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No fixed date for declaring MH370 status: Malaysia

No fixed date for declaring MH370 status Malaysia Amid reports that authorities would declare Flight MH370 as ‘lost’, Malaysia has said it has not fixed the date to declare the status of the plane that vanished mysteriously eight months ago with 239 people on board.

Deputy Transport minister Abd Aziz Kaprawi said the government was still negotiating with the Chinese government in making a declaration as to whether the aircraft was missing or otherwise.

A majority of the passengers on that flight were Chinese nationals.

Abd Aziz’s remarks came after next-of-kin of the passengers of the missing jetliner expressed deep shock at a recent statement by a senior Malaysia Airlines (MAS) official who reportedly said the plane will likely be declared lost by the end of the year.

“The firm cooperation of the two governments continues. In fact, the search is still on until today,” Abd Aziz was quoted as saying in Parliament by the state-run Bernama news agency.

MAS’ commercial director Hugh Dunleavy reportedly told New Zealand Herald recently that the company was waiting for the MH370 flight to be officially declared as missing so that compensation could be paid out to the passengers’ next of kin.

MAS, in a statement, said it was only a personal opinion and any action would be based on the advice of the technical team responsible for the search operation.

Abd Aziz said the investigation on the mysterious disappearance of the aircraft was on-going and all developments would be announced when the investigators found any new indicator and information.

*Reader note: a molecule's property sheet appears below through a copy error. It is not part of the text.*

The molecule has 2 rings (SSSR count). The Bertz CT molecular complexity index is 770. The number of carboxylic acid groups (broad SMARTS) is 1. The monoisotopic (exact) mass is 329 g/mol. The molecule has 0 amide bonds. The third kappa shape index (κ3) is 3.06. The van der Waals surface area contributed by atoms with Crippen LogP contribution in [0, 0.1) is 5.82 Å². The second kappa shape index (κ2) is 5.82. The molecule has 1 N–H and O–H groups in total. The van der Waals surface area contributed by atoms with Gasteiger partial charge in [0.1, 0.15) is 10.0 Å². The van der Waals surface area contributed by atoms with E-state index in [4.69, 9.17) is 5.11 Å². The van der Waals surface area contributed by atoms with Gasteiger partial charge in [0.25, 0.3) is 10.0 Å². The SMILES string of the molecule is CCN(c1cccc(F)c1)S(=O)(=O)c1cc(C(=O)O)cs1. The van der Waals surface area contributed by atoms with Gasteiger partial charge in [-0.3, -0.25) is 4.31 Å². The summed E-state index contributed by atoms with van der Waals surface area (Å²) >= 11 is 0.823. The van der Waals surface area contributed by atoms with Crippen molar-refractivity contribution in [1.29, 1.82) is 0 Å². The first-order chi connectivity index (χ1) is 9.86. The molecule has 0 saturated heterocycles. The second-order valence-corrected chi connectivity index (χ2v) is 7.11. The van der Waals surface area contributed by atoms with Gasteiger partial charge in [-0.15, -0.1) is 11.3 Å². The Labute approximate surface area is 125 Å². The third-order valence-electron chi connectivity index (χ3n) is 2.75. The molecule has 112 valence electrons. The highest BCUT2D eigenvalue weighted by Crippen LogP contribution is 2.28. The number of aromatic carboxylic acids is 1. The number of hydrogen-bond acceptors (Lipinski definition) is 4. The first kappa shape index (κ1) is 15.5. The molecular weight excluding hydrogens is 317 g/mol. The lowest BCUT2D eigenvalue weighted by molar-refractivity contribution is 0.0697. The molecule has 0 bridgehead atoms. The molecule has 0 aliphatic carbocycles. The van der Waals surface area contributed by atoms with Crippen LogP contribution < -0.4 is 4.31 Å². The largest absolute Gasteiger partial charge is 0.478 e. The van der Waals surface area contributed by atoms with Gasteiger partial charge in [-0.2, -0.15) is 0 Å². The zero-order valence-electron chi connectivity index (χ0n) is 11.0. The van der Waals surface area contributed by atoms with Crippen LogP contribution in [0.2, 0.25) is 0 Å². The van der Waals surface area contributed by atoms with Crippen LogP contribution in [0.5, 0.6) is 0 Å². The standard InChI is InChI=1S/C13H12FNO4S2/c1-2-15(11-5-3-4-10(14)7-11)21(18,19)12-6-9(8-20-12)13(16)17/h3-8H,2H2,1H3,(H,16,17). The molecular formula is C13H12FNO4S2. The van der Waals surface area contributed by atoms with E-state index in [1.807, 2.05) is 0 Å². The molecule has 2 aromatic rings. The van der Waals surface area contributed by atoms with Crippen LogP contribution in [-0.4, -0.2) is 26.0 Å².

Voice370, the official name for the next-of-kin group, had expressed shock at the speculative statement of Dunleavy and questioned his intention and authorisation in doing so.

“The official channels of information for the group are the MAS Family Support Centre (FSC) and the Joint Agency Coordination Centre (JACC). Therefore, what is the agenda behind such an astounding statement? Phase 2 of the search for MH370 had just begun and such unilateral decision brings intense agony and confusion to family members and makes us lose faith in the search effort,” the group said in a statement yesterday.

Voice370 said, to their knowledge, the JACC and the Australian government were in charge of the search operations while the Malaysian government was handling the investigation.

The next-of-kin also claimed that MAS had been attempting to force closure upon the families with some alleging that insurers were behind it.

MH370 with 227 passengers, including 5 Indians, and 12 crew members on board was on its way to Beijing when it disappeared from radar screens about an hour after departing from the Kuala Lumpur International Airport on March 8.